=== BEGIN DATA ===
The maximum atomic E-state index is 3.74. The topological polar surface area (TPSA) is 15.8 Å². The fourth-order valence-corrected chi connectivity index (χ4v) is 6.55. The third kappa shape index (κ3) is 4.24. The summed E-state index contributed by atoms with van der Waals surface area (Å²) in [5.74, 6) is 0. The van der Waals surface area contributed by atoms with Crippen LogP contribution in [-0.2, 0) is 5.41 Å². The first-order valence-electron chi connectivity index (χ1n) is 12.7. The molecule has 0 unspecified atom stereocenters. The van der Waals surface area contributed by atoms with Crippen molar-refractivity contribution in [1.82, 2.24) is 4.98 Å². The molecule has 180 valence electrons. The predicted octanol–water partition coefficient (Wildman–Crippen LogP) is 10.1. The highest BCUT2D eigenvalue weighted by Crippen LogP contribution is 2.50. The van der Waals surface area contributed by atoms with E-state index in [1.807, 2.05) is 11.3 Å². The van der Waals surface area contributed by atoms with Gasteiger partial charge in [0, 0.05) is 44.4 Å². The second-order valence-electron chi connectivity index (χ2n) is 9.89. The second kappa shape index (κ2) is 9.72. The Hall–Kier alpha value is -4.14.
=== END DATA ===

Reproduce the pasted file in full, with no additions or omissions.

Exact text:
The maximum atomic E-state index is 3.74. The topological polar surface area (TPSA) is 15.8 Å². The fourth-order valence-corrected chi connectivity index (χ4v) is 6.55. The third kappa shape index (κ3) is 4.24. The summed E-state index contributed by atoms with van der Waals surface area (Å²) in [5.74, 6) is 0. The van der Waals surface area contributed by atoms with Crippen LogP contribution in [-0.2, 0) is 5.41 Å². The first-order valence-electron chi connectivity index (χ1n) is 12.7. The molecule has 0 unspecified atom stereocenters. The van der Waals surface area contributed by atoms with Crippen molar-refractivity contribution in [1.82, 2.24) is 4.98 Å². The molecule has 180 valence electrons. The predicted octanol–water partition coefficient (Wildman–Crippen LogP) is 10.1. The highest BCUT2D eigenvalue weighted by Crippen LogP contribution is 2.50. The van der Waals surface area contributed by atoms with E-state index in [1.807, 2.05) is 11.3 Å². The van der Waals surface area contributed by atoms with Gasteiger partial charge in [0, 0.05) is 44.4 Å². The second-order valence-electron chi connectivity index (χ2n) is 9.89. The second kappa shape index (κ2) is 9.72. The Hall–Kier alpha value is -4.14.